Today is a sad day. My children have to say good-bye to their first grandparent – their father’s father. Grandpa Roe was married to his wife for more than 60 years. I just can’t comprehend how painful it must feel for her right now.

For my children, this is a new experience. Saying good-bye at this level. They were young when my mom died. Now, as adults, they are going to start experiencing the inevitable but the incomprehensible.

Why does something we know — the most certain of all the things in life — feel so difficult when it occurs? Why can’t we prepare?

A few years back, I was very sick. For almost a week I could not get off the couch. Very unusual for me. And then one day, I looked out the windows of my living room and noticed the trees moving in the wind. I closed my eyes and brought my mother back into my mind. It was as if she was there, sitting next to me. I tried to talk with her but as I opened my mouth, she was gone.

At that same moment, and I’ve no idea why, a podcast came onto my phone of an interview with Maurice Sendak on NPR (maybe I hit the app on my phone but  I must admit it was freaky). This interview was about life and death and turned out to be shortly before Sendak died and shortly after a couple of his friends had died. He was quite introspective in the interview.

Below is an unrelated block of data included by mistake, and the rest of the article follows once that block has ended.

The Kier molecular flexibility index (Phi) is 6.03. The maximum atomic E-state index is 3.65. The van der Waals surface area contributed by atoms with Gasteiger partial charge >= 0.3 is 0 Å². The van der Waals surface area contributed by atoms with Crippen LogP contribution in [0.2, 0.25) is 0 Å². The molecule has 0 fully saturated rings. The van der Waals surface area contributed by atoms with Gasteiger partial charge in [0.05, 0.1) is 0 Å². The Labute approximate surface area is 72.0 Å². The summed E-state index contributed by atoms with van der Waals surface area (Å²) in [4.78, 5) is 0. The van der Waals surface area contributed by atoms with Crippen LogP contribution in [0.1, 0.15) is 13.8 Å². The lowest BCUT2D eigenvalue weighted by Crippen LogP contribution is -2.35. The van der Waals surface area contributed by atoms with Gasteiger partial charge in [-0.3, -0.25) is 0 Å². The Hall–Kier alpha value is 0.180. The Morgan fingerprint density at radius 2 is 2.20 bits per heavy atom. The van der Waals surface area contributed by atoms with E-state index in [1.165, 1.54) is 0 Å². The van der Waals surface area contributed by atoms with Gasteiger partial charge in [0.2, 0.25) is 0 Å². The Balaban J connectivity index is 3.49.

The thing he hated the most about life, he said, was saying good-bye to the people he loved, “I cry a lot because I miss people.” He said. “I cry a lot because they die and I can’t stop them. They leave me and I love them more.”

Life is fragile and we grieve when someone dies because we have to say good-bye. And our memories of that person allow us to love them even more. But not only that, when someone dies, we also grieve because death brings an end to the other person’s memories of us. Those one-to-one memories that we have with that person. Know what I mean? Like, how our parents know us in a way no one else does and when they go, so do those memories they have of us as their children. Or, our spouses see elements of us that we keep hidden. When they go, so do those shared memories.

As I get to the end of this post I realize that I have nothing special or new to say about death. Death is, as it always has been, a quite certain and vivid reminder to cherish every day. I guess I just want to leave you with this:

To be remembered by another is to exist beyond the boundaries of ourself. To cease being remembered by that person is to taste our own mortality.

Sending my love to you all. XOXO

Enjoy the beauty of this interview: